You can rent for years and never encounter any problems. However, a number of issues can cause a renter to wonder about their legal rights as tenants in Victoria. One of the key problems that many tenants (and landlords) face is confusion around who pays for rental property repairs and maintenance.
It is not always clear-cut whose responsibility it is to conduct repairs on the property. What if the tenant has broken something? What if something needs repairing but it was already not working when you moved in?
Australian law differs from state to state in regard to residential leasing. Property law is a complex area, but the common issues below should have you covered if you encounter rental property repairs and maintenance issues.
The landlord is responsible for maintaining the premises in good, working order. However, if it was the tenant’s activity that caused damage to the property, the landlord can request that the tenant pay for the repairs.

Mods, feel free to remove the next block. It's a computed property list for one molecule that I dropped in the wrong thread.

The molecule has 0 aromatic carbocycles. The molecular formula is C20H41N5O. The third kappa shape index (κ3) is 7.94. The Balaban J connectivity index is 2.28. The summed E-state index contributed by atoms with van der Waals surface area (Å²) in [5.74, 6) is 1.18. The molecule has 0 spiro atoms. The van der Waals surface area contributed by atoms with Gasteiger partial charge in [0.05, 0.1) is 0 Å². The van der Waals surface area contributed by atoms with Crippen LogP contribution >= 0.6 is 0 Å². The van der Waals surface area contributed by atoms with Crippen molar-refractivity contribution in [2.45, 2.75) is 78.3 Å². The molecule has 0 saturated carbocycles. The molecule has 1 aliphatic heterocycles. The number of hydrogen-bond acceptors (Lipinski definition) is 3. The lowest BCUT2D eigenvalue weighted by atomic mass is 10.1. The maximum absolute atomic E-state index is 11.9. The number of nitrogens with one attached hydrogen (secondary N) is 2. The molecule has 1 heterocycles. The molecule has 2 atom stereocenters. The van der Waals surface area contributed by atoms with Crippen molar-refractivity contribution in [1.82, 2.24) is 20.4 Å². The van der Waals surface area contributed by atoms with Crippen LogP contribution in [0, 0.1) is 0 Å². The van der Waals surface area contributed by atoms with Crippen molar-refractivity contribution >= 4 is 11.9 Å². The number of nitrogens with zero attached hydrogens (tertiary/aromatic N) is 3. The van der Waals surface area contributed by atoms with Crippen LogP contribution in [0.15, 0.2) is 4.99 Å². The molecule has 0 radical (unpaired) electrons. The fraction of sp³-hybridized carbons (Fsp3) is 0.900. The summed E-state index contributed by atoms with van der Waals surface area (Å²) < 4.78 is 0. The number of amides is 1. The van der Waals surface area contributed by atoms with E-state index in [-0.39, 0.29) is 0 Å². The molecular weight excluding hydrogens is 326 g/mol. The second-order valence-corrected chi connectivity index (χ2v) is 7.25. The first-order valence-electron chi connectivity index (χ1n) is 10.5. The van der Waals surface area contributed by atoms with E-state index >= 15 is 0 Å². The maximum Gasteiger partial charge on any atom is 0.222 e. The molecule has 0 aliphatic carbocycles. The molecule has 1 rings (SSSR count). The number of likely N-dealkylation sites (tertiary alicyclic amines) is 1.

Landlords must legally respond to urgent repairs immediately. Urgent rental property repairs include a burst water service, a blocked or broken toilet, serious roof leaks, gas leaks, and a number of other issues. Determine whether your repairs are urgent by checking out the handbook that you received as a tenant.
Recovering costs for rental property repairs
If your landlord does not respond immediately, you can authorise the repair, as long as it doesn’t exceed $1,800. Keep a receipt of the transaction, as well as the evidence to show that you made reasonable attempts at contacting the landlord. You can then issue the landlord with a notice to pay back the costs of the repairs within 14 days.
Rental property repairs disputes
If the landlord refuses to pay for the repairs, or the repairs exceed $1,800, you may have to consider going to VCAT (Victorian Civil and Administrative Tribunal). If you have a dispute about repairs or are waiting for repairs to your residence, you do still have to pay the full amount of rent.
If you need to move out of your home while repairs are being carried out, the landlord is under no legal obligation to compensate you. You should discuss options for negotiated rent or compensation, and ensure any agreements reached are put in writing.
If you feel that you should be compensated, but you can’t reach an agreement with your landlord, you can apply to VCAT for compensation.
If the house that you live in isn’t habitable, there are provisions for tenants to end their lease early with no fees or ongoing rental payments.
Get Property Law Help Now!
Ask a free legal question in the Property Law Forum.
Get legal advice from an Australian Property Lawyer near you.